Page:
Choice, context and post-pandemic behaviour

How behavioural science in market research can help understand shifts in consumer behaviour and what they mean for brands.
05 August 2021
Understanding consumer choice, context, and post-pandemic behaviour
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Dr Nicki

Head of Behavioural Science and Innovation Expertise, Kantar Insights, UK

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No-one has a crystal ball to predict the future. However, the latest behavioural science understanding of how consumers make choices, and how context influences behaviour, help to identify clues to how consumer behaviour has changed and will continue to change following the pandemic.

We see that during the pandemic the huge contextual shifts – such as removing access to high street shops, travel and entertainment – have undoubtedly had a large impact on consumer behaviour, forcing shoppers to move online, travel within a country, and embrace home entertainment, to name a few. What isn’t quite so obvious is the more subtle impact it will have on brand and product choice.

In late 2018, we at Kantar did a review of how consumers made decisions, reflecting on the latest academic thinking around System 1 and System 2 thinking, popularised by Kahneman. Academics such as Professor Jonathan St. B. T. Evans and Professor Valerie Thompson had focussed their efforts on uncovering more about the nature of Intuitive and Reflective thinking, and had made two important discoveries. These two ‘systems’ were in fact just different types of processing (Type 1 and 2) and both were involved in decisions such as choices. Secondly, Type 2, or reflective thinking, did vary according to the nature of the decision and was moderated by the initial ‘feeling of rightness’ of a decision and the situational, motivational and cognitive factors of an individual. Knowing this is key to understanding how the pandemic has changed, and will continue to change, behaviour… and what brands should do.

The decision-making process

Let’s take a typical decision, like choosing a hand soap, where against a need, a brand with the greatest predisposition (the most meaningful, different and salient in moment) is likely to be the one that is intuitively chosen. Whilst our more reflective (Type 2) thought processes check the feeling of rightness of this brand choice in the moment, typically, unless there is a situational, motivational or cognitive reason, rarely do we give it much further thought.

However, in a changing context, these factors of choice are causing interruptions in our decision-making process with potentially grave consequences for brands. Firstly, the brand might no longer be the one that best fits our changing needs (lower feeling of rightness). Situational factors – for example, a lack of availability – will also push consumers for the first time to try alternative brands, which might deliver a better, or more meaningful, experience. We might, in fact, be forced to reject a whole category in favour of a different type of product or experience (e.g. high street banking or overseas travel).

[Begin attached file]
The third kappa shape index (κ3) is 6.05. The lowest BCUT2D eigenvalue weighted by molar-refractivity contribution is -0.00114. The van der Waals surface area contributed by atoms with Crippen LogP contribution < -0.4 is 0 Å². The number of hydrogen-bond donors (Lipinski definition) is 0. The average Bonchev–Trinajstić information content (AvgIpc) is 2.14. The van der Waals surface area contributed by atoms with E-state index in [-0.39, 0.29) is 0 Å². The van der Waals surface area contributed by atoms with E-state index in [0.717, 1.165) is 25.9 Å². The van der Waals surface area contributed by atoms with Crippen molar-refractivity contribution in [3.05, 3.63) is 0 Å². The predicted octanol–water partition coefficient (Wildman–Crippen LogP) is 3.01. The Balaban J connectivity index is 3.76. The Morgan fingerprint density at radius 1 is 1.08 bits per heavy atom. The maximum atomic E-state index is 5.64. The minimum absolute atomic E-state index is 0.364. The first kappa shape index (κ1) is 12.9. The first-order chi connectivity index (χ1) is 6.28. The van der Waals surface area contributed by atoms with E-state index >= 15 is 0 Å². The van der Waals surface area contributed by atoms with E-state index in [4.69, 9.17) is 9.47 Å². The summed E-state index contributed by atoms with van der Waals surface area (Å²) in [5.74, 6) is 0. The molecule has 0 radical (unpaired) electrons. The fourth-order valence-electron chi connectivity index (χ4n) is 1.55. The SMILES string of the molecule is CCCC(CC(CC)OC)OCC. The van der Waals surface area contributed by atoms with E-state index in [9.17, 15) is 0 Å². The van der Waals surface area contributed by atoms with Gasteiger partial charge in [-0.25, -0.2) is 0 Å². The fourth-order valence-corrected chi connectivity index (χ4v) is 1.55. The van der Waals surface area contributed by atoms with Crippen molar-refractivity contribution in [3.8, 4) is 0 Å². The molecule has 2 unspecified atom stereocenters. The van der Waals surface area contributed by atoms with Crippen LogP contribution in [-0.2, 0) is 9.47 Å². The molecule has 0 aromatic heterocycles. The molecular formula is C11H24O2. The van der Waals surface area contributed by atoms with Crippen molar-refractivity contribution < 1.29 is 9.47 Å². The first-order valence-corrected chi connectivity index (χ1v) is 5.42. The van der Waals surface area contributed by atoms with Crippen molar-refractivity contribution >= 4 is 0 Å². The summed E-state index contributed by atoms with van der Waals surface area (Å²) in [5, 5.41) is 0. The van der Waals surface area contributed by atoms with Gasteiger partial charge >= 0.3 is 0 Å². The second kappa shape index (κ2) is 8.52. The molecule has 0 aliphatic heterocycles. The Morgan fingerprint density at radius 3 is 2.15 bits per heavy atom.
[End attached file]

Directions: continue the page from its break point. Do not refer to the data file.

Meaningful brands find growth

What our consumer data has shown us is that brands that were able to pivot to become more meaningful – for example, Carex, with their antibacterial and moisturising properties – have seen great growth. Those that have adapted to the changing needs have also grown; see, for example, the growth in the in home snacking category, and brands like Nando’s and Brewdog who have continued to stay relevant despite the closing of bars and restaurants.

A role in peoples’ lives

As the context changes again and we are on the road to recovery, brands need to think about how they can pivot, recover, or maintain their role in people’s lives. Brands that have been riding the wave of change need to work hard to insulate their brands to ensure they are the most meaningful and frictionless choice as the context changes. Brands that have struggled during lockdown to attract consumer attention must work hard to develop intuitive and reflective marketing assets and strong innovations to draw people back to their brands (for example, people might be considering how much money they have saved on takeaway coffee during lockdown).

To do this, brands need to stay close to the changing context, through market research inspired by behavioural science thinking. This means that all new innovation research will need to focus more heavily on learning about the changing context around the innovation, blending social, cultural, qualitative and panel data together. Additionally, they will need to focus more on Type 1 and Type 2 approaches to understand how to develop meaningfully different propositions that present a frictionless choice in the moment.

Key takeaways

  1. Brands need to stay close to the changing context of the pandemic using behaviour science-inspired research approaches.
  2. Brands need to think beyond System 1, and contemplate the factors that influence decision making in the moment.
  3. Brands must consider how to make themselves a frictionless choice in the changing moment.

Get in touch to discuss how Kantar’s behavioural science and qualitative approaches uncover true consumer motivations and decision-making.

This article was originally published in Kantar BrandZ 2021 most valuable global brands.

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